Air Adventure Australia is keeping the dream of their founding pioneer Rod Dyer alive.

Story By Genevieve Barlow

When your Dad has a reputation bigger than a Brahman bull and as broad as this sunburnt country, you have a lot to live up to. But John Dyer, 27, whose father Rod opened up the most remote parts of Australia to tourists, has made a good start. Rod Dyer, 83, died at home on his farm near Hamilton, Vic, last December after amassing more hours in the air than most commercial airline pilots. Along with the likes of Dick Lang, he pioneered outback aviation tourism in Australia, running informal tours since 1977 to places such as Faraway Bay, on Western Australia’s north-west coast, to the Gulf of Carpentaria in Queensland, and south to Tasmania. His small-plane group tours earned a reputation for fun, remote places and the odd possum-soup for dinner. Rod was a raconteur, food and wine connoisseur, top wool-producer, restaurant owner, debt collector, one of the earliest instrument-rated pilots in western Victoria and thrice-married. With his mate Tom Robertson he took up a lease on the million-acre (404,700-hectare) Ellenbrae Station in the northern Kimberley when the West Australian Government first offered it as leasehold in the mid 1960s. Rod and Tom subsequently brought the first drought cattle breeds to this remote region. “Dad lived 10 lives in one,” says John who, in 2004, took over as managing director of his father’s company Air Adventure Australia (AAA), established in 1985. “We miss him, but we’ll get on,” he says. “He had a good life – 10 lives actually.” Born when Rod was 56, John learned how to lead outback tours when he was a schoolboy. “Our big treat when we were kids was, if there was a spare seat, to go on Dad’s trips,” John says. “We were only allowed to go if we promised to be civil to others. I wouldn’t have been as tall as the seats at that stage. Even before he started running tours, Dad used to fly the aircraft to Mt Gambier to be serviced and I’d be real angry with him if I got home from school and found he’d gone without me. I was in Grade Five when he got our first Chieftain [a popular light aircraft that carries six to eight passengers] and he took a whole heap of my schoolmates for flights. I can remember us flying over home and waving at Mum who was at the clothesline. I remember thinking, ‘This is something really different’.”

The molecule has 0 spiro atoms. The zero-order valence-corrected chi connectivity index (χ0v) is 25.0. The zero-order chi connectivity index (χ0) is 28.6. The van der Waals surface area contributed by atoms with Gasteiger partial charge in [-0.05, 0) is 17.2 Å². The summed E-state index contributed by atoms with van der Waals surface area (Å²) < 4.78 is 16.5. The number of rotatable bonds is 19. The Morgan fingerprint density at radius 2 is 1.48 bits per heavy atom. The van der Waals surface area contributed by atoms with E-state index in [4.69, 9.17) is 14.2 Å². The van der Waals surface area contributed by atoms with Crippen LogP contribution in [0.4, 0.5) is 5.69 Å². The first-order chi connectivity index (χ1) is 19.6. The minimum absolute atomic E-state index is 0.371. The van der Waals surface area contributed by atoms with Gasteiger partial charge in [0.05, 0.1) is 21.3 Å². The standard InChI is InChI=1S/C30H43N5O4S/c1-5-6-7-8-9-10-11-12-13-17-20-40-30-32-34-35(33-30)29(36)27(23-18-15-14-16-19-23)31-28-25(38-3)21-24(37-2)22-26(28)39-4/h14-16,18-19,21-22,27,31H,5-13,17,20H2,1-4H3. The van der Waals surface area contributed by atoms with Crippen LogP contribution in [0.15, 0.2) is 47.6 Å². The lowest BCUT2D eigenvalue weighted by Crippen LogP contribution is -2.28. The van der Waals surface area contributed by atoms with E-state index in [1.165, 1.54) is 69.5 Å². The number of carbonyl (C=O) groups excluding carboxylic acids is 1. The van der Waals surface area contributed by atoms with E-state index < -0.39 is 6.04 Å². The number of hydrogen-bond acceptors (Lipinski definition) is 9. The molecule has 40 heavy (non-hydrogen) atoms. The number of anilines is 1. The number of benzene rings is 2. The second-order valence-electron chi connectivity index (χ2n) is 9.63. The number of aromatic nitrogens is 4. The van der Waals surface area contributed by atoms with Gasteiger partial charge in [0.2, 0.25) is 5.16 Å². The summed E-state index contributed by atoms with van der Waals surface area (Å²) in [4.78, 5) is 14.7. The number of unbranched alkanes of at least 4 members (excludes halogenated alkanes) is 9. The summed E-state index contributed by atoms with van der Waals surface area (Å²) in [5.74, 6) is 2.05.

This story excerpt is from Issue #64

Outback Magazine: Apr/May 2009